Steven Walton wrote:The Celeron 440 is a reasonably good processor at $75 US, but for a little more the dual-core Intel offerings are much better value ... The Sempron 3600+ on the other hand is simply amazing at just $50 US and with the kind of overclocking abilities that this processor has to offer, you can almost juice the full potential of a GeForce 8800 GTX. Therefore the Sempron 3600+ gets our pick, as this truly is a remarkable buy at just $50 US!

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Post by smilingcrow » Thu Jul 12, 2007 1:22 am

HueyCobra wrote:Legion Hardware has compared the Intel Celeron 440 vs. AMD Sempron 3600+:
Interesting article and certainly surprising to me.
Steven Walton wrote:Interestingly it was the Sempron that hit great heights with ease and despite its 62 watt thermal design, the AMD budget processor actually ran cooler than the Celeron when overclocked ... The Celeron heatsink ran at 46 degrees when the processor was under load, while the Sempron heatsink never got above 41 degrees while under full load operating at 2900MHz.
Without knowing how the temperatures were measured I can’t see the relevance of this comparison. You have to consider the safe thermal limits for each CPU also and how these temperatures relate to those. Without knowing this data there is no context for this comparison.
My recent experience of stock AMD and Intel coolers has been that AMD has a much better product and that it runs very quiet at low RPMs. This would probably be enough for me to choose AMD over Intel if I was using a stock cooler.
Steven Walton wrote:The Celeron 440 is a reasonably good processor at $75 US, but for a little more the dual-core Intel offerings are much better value ... The Sempron 3600+ on the other hand is simply amazing at just $50 US and with the kind of overclocking abilities that this processor has to offer, you can almost juice the full potential of a GeForce 8800 GTX. Therefore the Sempron 3600+ gets our pick, as this truly is a remarkable buy at just $50 US!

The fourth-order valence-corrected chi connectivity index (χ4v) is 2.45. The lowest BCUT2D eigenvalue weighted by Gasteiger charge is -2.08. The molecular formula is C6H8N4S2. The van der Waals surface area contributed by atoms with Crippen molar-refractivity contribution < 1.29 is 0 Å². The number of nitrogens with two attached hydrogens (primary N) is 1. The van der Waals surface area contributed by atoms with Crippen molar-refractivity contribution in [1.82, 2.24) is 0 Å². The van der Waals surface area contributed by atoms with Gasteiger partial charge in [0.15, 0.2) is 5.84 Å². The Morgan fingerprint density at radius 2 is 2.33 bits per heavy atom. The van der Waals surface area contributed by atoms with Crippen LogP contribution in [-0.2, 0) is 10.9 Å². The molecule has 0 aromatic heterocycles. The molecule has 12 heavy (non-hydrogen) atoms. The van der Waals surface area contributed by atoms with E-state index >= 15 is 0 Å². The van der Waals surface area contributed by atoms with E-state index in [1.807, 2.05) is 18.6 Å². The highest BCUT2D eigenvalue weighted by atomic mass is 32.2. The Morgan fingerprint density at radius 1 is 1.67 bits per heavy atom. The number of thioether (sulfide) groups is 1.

It may be risky to purchase one of these Semprons without doing more research as it’s unclear how typical this over-clock is for this chip. The Intel seems to be a safe bet in over-clocking terms as do all Core 2 based chips.

A question for people with more experience of over-clocking AM2 systems than myself: Is a buss speed of 290 MHz fairly easy to achieve with budget AM2 boards?

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Post by smilingcrow » Fri Jul 13, 2007 1:31 am

On second thoughts, I’d buy the AMD if I wanted to run at stock speed and the Intel as an over-clocker. I say that because you’ll have to disable CnQ if you overclock to 2.9GHz @ 1.5V and the power consumption will jump dramatically even at idle and with the amount of heat it will put out you’ll need to upgrade the cooler for it run silently.
Whereas you can typically hit 2.8GHz + with a Core 2 based CPU at stock voltage so you can still use EIST. I’d also upgrade the Intel cooler but it wouldn’t take much to cool it in comparison to the AMD @ 1.5V.

So for me it’s the same as with dual cores; AMD for value, low idle power and moderate performance and Intel if you need more oomph. I have an AM2 system because I don’t need top performance these days.